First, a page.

Thursday, 10 October 2013

A bundle of ways to approach exposition

In last week's writing course, we were playing with exposition - and coined a new word, "to exposit".

(It does already exist, but with a slightly different meaning, so we get to keep our claim to coinage.)

When the writing's swimming along, we don't even notice the exposition. When it's not... Several paragraphs info-dumping a confusing tangle of politics or a complex bit of solar physics. A laboured explanation of a room or country's layout, until the reader feels they should be drawing a map. An awkward explanation of who this new character is and how everyone knows each other. A hasty backpeddling full of "hads" to bring the reader up to speed. All stuff we want to avoid, through deft and elegant exposition. These are the strategies we brainstormed, as a handy reference for when it's not all flowing artlessly from our pens:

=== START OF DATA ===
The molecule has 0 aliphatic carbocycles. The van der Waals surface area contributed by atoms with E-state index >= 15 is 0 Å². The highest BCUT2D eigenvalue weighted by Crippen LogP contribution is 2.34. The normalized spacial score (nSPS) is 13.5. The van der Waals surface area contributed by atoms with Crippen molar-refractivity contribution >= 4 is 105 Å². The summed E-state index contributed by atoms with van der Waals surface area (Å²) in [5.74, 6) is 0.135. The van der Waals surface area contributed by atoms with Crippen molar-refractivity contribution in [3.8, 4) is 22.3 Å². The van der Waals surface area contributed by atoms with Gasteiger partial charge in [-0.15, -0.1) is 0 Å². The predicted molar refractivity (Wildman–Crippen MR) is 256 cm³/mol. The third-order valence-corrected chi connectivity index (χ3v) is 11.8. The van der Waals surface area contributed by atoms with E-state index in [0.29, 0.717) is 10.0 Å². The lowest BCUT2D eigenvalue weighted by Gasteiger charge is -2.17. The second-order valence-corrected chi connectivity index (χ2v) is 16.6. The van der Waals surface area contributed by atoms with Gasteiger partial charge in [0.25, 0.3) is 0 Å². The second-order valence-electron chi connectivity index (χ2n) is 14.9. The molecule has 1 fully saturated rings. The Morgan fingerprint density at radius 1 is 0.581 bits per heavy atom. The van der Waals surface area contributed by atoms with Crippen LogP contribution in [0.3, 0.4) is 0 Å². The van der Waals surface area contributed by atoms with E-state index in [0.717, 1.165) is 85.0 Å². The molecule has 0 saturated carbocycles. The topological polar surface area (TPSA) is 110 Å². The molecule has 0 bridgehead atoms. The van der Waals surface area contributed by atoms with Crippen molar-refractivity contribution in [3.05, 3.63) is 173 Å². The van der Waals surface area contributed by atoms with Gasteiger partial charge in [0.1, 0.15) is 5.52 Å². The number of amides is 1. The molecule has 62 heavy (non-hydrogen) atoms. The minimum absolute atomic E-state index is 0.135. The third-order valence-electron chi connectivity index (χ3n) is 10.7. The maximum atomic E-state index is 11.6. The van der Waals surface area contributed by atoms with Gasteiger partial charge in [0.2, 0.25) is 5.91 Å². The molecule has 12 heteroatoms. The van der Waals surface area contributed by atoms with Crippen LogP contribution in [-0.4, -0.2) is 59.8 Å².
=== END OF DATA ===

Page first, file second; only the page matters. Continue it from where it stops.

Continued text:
smells / sounds can give clues to location ~ actions can give clues to character ~ see it ~ implication ~ be selective ~ a character explains to another ~ argument ~ character's natural thoughts ~ unexpected contrast / against expectations ~ character's observations ~ silences, meaningful looks ~ reaction to event / setting ~ add bits when they matter ~ dialogue ~ signifiers ~ out-of-kilter reactions ~ little by little dripfeed ~ map ~ letters to... ~ tone in dialogue ~ flashback ~ diary entries ~ dreams ~ prologues ~ photo albums ~ other people's conversations ~ whole scenes to act it out ~ subtext

What technique works depends on what you're expositing (relationships, back story, world-building, setting, specialist info about your book from politics to particle physics), how much space you have, and your writing style. But every time the narrative grinds to a halt for a clunky chunk of explanation, we can scoop out the explanation and weave it back into the flow.

Feel free to add any useful strategies of your own in the comments.

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